Heather can be reached at Heather@AspenCHD.org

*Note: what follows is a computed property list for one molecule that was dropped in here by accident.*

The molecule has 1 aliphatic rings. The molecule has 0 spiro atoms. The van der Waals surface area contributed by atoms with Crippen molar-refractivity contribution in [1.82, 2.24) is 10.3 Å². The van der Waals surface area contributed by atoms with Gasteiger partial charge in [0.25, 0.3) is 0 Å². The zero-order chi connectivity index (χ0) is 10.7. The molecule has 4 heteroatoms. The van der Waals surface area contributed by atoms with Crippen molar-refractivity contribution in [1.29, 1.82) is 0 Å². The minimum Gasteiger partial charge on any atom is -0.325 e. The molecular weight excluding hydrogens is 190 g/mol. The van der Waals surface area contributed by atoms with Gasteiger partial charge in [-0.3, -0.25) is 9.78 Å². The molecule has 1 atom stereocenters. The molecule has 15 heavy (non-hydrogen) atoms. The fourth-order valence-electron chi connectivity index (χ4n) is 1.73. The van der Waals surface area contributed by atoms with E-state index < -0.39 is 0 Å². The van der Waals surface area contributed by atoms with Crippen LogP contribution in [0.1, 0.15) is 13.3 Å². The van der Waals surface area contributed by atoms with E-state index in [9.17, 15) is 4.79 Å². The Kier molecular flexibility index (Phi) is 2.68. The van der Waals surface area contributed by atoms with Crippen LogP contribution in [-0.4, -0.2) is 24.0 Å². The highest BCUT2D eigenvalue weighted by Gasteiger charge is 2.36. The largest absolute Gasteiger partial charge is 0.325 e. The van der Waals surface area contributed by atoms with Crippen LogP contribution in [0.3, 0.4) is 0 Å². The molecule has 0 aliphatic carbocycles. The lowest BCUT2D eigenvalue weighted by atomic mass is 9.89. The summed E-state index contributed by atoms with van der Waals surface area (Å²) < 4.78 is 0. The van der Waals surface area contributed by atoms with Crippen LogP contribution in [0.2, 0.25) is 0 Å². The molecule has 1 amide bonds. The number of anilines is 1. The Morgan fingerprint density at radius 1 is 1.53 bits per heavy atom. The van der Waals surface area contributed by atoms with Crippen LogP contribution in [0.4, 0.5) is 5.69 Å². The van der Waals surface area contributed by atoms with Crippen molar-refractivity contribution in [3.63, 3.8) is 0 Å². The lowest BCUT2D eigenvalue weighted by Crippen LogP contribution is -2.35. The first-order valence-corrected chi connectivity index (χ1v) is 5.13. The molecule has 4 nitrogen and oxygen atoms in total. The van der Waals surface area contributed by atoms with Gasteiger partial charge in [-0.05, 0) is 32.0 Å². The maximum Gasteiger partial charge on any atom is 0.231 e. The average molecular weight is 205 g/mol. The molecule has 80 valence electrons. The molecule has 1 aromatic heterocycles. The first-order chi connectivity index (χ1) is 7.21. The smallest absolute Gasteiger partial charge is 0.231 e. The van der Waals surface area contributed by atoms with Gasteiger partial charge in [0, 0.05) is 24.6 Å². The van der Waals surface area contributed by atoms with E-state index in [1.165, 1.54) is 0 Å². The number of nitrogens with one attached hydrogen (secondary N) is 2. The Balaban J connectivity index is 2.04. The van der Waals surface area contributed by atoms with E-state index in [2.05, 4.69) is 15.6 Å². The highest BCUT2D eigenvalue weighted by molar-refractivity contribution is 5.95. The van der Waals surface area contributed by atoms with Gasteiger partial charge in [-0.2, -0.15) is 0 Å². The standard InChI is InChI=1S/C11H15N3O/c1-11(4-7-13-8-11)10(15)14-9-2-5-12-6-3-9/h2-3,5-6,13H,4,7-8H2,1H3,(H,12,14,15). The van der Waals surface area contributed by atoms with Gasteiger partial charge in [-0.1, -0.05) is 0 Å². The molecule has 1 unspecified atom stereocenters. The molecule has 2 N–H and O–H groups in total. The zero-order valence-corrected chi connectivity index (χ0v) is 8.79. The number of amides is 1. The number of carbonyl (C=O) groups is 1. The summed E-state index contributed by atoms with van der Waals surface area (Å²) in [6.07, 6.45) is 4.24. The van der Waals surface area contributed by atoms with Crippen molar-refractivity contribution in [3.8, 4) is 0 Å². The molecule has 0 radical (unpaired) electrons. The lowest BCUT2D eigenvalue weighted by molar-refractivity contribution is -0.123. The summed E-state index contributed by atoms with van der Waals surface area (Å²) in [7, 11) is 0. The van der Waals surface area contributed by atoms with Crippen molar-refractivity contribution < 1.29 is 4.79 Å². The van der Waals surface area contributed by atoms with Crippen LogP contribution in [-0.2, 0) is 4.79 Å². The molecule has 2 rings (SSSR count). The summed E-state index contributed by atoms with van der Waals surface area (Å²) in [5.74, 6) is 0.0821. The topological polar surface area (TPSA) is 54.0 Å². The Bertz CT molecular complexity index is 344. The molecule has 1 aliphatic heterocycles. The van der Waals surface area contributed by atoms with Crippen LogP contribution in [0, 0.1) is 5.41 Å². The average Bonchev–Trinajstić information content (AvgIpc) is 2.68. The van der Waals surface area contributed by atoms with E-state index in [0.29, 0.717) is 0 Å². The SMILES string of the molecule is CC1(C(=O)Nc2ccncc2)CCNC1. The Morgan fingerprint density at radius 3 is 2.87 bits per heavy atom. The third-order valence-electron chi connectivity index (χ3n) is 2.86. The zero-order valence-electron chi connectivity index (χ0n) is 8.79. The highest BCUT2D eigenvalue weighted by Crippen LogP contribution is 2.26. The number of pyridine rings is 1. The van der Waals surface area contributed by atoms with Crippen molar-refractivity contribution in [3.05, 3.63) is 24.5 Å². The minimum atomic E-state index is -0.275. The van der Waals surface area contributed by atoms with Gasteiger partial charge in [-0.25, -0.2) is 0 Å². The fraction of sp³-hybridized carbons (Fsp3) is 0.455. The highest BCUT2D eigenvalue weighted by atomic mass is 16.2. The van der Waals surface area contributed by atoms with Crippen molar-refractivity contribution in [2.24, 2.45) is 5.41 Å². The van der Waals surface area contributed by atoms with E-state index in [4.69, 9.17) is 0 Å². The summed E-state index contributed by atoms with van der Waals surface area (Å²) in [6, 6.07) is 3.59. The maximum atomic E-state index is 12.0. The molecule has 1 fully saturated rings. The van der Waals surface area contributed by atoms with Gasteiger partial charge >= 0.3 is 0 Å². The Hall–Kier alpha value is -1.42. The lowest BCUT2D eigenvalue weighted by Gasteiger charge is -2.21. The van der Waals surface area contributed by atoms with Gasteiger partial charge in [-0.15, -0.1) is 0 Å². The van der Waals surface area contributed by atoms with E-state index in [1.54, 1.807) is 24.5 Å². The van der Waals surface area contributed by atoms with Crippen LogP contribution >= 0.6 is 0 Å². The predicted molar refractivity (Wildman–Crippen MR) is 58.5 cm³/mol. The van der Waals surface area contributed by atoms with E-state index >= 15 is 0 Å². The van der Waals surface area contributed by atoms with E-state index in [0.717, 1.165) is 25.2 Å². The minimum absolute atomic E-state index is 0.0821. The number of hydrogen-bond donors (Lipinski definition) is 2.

In the past several years, Ronald Lalonde, the Middle School Principal at the American School of Dubai, has researched and presented extensively within schools about the application of positive psychology to middle level education. He uses the work of Carol Dweck, Mihalyi Csikszentmihalyi, Martin Seligman, Edward Deci and Richard Ryan as he continues to seek ways to reimagine student relationships with schools, and adult attitudes toward adolescents and adolescence. In his 17 years in international education, Ron has held leadership positions at schools in England, the United Arab Emirate, and Mexico, where his interest in school improvement led him to develop a successful Instructional Coaching program. Ron holds a Master’s Degree in Educational Philosophy from the Ontario Institute for Studies in Education (OISE) where he focused on discourse ethics, and a doctorate from the University of Calgary where he focused on critical issues in consulting students. He has taught at the University of British Colombia, Okanagan Campus, and served as an adjunct professor for the State University of New York in their Master's Degree Program for international educators. He teaches annually at the Principal's Training Center in Miami and in London, and continues to research student engagement and student voice, while maintaining his strong commitment to improving middle level educational practices.